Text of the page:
Just like with social media, it's all too easy to follow other photographers and their career paths via their YouTube channel instead of focusing on your own. I strongly believe that there is a place for YouTube and all the available content it gives us, but it's also important to realize early on that if you want to learn photography, you do need to practice it. Otherwise, how can you even know what kind of photographer you are and want to be? Don't fool yourself by spending a lot of time learning tips or techniques that you won't even implement in your own photography or ones that don't even remotely relate to the type of photography you want to do.

There is still place for paid education in today's climate, too. One-on-one mentorship or tutoring that focuses solely on you and your advancement, either in photography business or more in the art world, will most likely seem expensive compared to free material found on YouTube. However, the one-on-one environment will be focused on you and not random viewers from all over the world. 

Enjoy the content, learn, and get inspired, but also, don't let it silently steal you away from what you could become.

Anete Lusina's picture

Anete Lusina is a photographer based in West Yorkshire, UK. You'll either find her shooting weddings, documentary, or street photography across the U.K. and Europe, or perhaps doing the occasional conceptual shoot.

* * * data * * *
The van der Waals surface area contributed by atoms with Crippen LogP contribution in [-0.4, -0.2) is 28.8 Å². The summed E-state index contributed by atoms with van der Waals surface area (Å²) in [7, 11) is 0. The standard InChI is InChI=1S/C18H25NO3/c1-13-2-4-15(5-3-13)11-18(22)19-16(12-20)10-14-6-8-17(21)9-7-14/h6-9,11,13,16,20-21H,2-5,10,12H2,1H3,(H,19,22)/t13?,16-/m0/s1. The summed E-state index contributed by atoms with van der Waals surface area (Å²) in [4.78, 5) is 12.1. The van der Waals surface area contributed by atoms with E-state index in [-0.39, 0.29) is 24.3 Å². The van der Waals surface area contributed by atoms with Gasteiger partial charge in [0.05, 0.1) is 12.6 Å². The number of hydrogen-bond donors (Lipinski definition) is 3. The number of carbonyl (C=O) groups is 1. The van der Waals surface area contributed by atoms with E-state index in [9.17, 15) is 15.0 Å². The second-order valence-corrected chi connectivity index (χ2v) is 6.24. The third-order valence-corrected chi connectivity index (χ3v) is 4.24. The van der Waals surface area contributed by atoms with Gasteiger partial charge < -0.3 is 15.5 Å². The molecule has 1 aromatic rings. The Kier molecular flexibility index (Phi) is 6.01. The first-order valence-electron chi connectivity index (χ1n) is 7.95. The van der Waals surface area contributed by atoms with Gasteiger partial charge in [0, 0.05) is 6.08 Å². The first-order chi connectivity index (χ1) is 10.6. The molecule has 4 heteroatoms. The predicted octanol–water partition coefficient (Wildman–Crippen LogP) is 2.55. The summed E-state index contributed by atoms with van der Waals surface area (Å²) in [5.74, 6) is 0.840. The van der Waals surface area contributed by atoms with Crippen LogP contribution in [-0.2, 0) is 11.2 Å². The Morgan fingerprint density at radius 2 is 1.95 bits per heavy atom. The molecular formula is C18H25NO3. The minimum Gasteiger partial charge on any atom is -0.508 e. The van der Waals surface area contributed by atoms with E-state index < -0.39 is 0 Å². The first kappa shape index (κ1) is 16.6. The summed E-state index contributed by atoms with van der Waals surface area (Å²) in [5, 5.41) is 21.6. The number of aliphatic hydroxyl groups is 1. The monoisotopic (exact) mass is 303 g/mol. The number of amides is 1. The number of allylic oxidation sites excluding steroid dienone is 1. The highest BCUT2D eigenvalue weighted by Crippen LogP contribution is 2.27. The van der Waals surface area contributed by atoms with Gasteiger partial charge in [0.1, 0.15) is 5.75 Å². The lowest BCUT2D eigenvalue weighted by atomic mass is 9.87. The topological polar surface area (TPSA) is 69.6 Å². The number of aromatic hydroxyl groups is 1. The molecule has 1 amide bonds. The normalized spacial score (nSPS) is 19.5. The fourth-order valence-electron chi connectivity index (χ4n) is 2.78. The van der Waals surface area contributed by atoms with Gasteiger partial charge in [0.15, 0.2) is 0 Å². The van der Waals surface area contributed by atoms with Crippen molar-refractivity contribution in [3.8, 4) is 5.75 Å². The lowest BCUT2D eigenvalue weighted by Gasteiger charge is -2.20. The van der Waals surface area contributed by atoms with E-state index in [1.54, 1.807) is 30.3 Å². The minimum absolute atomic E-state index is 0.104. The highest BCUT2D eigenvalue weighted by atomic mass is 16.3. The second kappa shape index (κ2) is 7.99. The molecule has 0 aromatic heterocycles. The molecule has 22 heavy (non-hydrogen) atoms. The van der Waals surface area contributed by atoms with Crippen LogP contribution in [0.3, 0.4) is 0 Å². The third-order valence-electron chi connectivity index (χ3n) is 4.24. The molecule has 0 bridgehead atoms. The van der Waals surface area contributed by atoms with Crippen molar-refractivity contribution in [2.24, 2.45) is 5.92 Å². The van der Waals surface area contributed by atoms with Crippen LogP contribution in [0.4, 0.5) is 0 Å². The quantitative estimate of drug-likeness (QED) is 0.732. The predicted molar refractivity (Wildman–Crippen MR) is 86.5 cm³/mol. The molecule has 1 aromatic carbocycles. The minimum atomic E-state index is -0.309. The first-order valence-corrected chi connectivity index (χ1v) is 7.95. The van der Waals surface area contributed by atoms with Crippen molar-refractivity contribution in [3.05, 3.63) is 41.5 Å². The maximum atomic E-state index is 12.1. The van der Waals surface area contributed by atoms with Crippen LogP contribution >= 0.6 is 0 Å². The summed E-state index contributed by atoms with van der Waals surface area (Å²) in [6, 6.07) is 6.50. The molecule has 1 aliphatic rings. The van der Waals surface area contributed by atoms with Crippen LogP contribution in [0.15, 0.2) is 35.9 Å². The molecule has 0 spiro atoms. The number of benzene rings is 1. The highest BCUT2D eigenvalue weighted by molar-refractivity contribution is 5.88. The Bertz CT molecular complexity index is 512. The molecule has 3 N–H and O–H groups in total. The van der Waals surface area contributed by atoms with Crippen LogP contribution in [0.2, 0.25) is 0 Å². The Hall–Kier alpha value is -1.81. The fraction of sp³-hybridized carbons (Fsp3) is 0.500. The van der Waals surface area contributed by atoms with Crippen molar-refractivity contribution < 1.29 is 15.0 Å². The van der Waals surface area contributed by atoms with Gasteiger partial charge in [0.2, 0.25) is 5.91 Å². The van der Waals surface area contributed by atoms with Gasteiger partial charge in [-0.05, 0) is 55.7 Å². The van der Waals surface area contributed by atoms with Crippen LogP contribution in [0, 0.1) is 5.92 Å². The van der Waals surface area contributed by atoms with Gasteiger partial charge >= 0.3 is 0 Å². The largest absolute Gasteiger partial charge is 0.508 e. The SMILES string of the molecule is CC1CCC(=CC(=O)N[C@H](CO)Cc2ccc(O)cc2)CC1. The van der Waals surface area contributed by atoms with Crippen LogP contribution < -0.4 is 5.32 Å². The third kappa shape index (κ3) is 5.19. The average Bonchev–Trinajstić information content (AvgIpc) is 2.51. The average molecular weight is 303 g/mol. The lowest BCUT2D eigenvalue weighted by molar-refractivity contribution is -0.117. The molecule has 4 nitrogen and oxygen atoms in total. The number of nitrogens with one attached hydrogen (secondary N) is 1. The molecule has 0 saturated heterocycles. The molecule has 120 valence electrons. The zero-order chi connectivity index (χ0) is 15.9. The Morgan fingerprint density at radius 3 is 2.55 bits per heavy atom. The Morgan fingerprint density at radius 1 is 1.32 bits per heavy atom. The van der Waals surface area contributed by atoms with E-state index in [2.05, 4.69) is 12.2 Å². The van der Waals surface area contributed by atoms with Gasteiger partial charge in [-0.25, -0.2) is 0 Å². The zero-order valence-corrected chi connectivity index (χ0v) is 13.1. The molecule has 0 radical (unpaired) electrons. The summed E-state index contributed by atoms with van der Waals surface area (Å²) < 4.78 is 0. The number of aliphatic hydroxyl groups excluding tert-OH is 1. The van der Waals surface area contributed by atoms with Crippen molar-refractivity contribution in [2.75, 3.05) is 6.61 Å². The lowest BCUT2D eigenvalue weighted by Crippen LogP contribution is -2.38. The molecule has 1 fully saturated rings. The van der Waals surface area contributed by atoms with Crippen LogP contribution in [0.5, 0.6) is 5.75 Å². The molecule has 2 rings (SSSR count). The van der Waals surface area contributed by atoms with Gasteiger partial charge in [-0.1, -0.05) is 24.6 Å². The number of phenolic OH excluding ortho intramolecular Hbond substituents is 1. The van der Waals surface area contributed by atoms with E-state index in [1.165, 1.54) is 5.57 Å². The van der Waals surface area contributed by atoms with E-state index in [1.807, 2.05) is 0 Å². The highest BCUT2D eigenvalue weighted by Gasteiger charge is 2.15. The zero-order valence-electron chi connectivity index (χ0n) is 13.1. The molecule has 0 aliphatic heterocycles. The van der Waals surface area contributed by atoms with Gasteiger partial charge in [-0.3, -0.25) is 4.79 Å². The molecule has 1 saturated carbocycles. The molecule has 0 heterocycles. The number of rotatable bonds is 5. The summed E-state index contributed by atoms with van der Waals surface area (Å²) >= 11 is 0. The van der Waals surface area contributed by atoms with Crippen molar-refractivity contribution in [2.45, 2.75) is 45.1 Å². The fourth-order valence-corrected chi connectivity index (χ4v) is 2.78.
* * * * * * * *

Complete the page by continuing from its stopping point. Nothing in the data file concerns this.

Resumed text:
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Bill Nye actually talked about this issue a while back. It’s got nothing to do with YouTube specifically so much as it does with people having avenues to distribute information that didn’t exist in the previous generation. Basically he said that when he was a kid, information was hard to come by but once you got your hands on it, it was reliable because it had gone through a thorough verification process. Everything was funneled through journals, books, manuals, etc that couldn’t exist without this process.

Now information is everywhere and not only does it skip 3rd party / 2nd level verification, but it’s usually not even thoroughly tested by the original author, making the majority of it either anecdotal at best, or just flat out incorrect.

The trick these days is not having access to the right information, it’s what Carl Sagan called having a “good BS detector”. Which, sadly, is not taught in schools.

You Tube tutorials are not unlike recipes found in books or magazines. Using those recipes won't make you a chef, but you'll solve your dinner problem without enrolling in culinary school.

Sure beats reading my D810 manual. It's 502 pages. What is Nikon thinking. Remember when the camera manufactures also included a short into booklet to get the user up and running with the basics.

I agree with you Anete. There's a lot of information available on YouTube, but knowledge is still hard to come by. That's why I've started recording the oral history of photojournalism in the form of long conversations with great photographers. They aren't fancy, but the knowledge is (in my opinion) priceless. Here's my latest. https://youtu.be/ASP2wgiCT78

Here's an idea for an article that I personally would find very helpful: Links to specific photography tutorials on Youtube that are well done, informed, and useful. The reason I don't use Youtube is that I spend hours trying to sort through all the chaffe that is outdated, excessively long, or just not what i actually need. If you guys could point us in the right direction on some of this, that would be great!

Um, so "the best-selling Photoshop author in the world today" can't afford to run a proper ad on FStoppers? Instead has bots shilling in the comments? That sounds dire.